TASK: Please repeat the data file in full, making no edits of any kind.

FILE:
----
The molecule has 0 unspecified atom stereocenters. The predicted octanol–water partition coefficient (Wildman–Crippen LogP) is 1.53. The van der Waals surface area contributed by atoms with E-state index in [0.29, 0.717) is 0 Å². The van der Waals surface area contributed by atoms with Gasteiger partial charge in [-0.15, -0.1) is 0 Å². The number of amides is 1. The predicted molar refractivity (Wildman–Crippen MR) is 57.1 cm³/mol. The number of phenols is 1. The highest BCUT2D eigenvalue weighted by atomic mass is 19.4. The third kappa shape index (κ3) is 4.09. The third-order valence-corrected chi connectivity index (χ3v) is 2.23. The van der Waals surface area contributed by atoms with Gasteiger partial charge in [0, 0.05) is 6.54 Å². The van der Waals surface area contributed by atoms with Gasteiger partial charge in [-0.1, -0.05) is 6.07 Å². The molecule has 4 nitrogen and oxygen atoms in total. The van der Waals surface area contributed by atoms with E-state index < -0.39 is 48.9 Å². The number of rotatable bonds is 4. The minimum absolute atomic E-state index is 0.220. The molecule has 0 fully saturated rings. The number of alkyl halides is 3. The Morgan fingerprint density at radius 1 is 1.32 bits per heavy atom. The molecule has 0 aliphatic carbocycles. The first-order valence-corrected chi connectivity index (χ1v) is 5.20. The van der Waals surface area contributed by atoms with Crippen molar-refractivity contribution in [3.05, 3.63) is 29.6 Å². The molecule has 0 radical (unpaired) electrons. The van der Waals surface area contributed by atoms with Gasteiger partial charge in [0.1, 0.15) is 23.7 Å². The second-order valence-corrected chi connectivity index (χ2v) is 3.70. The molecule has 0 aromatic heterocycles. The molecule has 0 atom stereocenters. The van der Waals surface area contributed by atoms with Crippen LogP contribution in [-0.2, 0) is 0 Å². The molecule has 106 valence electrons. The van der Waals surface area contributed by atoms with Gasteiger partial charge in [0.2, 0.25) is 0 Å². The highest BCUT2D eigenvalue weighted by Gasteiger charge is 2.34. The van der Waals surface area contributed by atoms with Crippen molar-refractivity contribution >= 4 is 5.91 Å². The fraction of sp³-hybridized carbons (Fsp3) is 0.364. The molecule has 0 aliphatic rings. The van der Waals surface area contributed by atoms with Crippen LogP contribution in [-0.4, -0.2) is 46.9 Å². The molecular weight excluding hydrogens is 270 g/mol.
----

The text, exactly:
The molecule has 0 unspecified atom stereocenters. The predicted octanol–water partition coefficient (Wildman–Crippen LogP) is 1.53. The van der Waals surface area contributed by atoms with E-state index in [0.29, 0.717) is 0 Å². The van der Waals surface area contributed by atoms with Gasteiger partial charge in [-0.15, -0.1) is 0 Å². The number of amides is 1. The predicted molar refractivity (Wildman–Crippen MR) is 57.1 cm³/mol. The number of phenols is 1. The highest BCUT2D eigenvalue weighted by atomic mass is 19.4. The third kappa shape index (κ3) is 4.09. The third-order valence-corrected chi connectivity index (χ3v) is 2.23. The van der Waals surface area contributed by atoms with Gasteiger partial charge in [0, 0.05) is 6.54 Å². The van der Waals surface area contributed by atoms with Gasteiger partial charge in [-0.1, -0.05) is 6.07 Å². The molecule has 4 nitrogen and oxygen atoms in total. The van der Waals surface area contributed by atoms with E-state index < -0.39 is 48.9 Å². The number of rotatable bonds is 4. The minimum absolute atomic E-state index is 0.220. The molecule has 0 fully saturated rings. The number of alkyl halides is 3. The Morgan fingerprint density at radius 1 is 1.32 bits per heavy atom. The molecule has 0 aliphatic carbocycles. The first-order valence-corrected chi connectivity index (χ1v) is 5.20. The van der Waals surface area contributed by atoms with Crippen molar-refractivity contribution in [3.05, 3.63) is 29.6 Å². The molecule has 0 radical (unpaired) electrons. The van der Waals surface area contributed by atoms with Gasteiger partial charge in [0.1, 0.15) is 23.7 Å². The second-order valence-corrected chi connectivity index (χ2v) is 3.70. The molecule has 0 aromatic heterocycles. The molecule has 0 atom stereocenters. The van der Waals surface area contributed by atoms with Crippen LogP contribution in [-0.2, 0) is 0 Å². The molecule has 106 valence electrons. The van der Waals surface area contributed by atoms with Gasteiger partial charge in [0.2, 0.25) is 0 Å². The highest BCUT2D eigenvalue weighted by Gasteiger charge is 2.34. The van der Waals surface area contributed by atoms with Crippen molar-refractivity contribution >= 4 is 5.91 Å². The fraction of sp³-hybridized carbons (Fsp3) is 0.364. The molecule has 0 aliphatic rings. The van der Waals surface area contributed by atoms with Crippen LogP contribution in [-0.4, -0.2) is 46.9 Å². The molecular weight excluding hydrogens is 270 g/mol.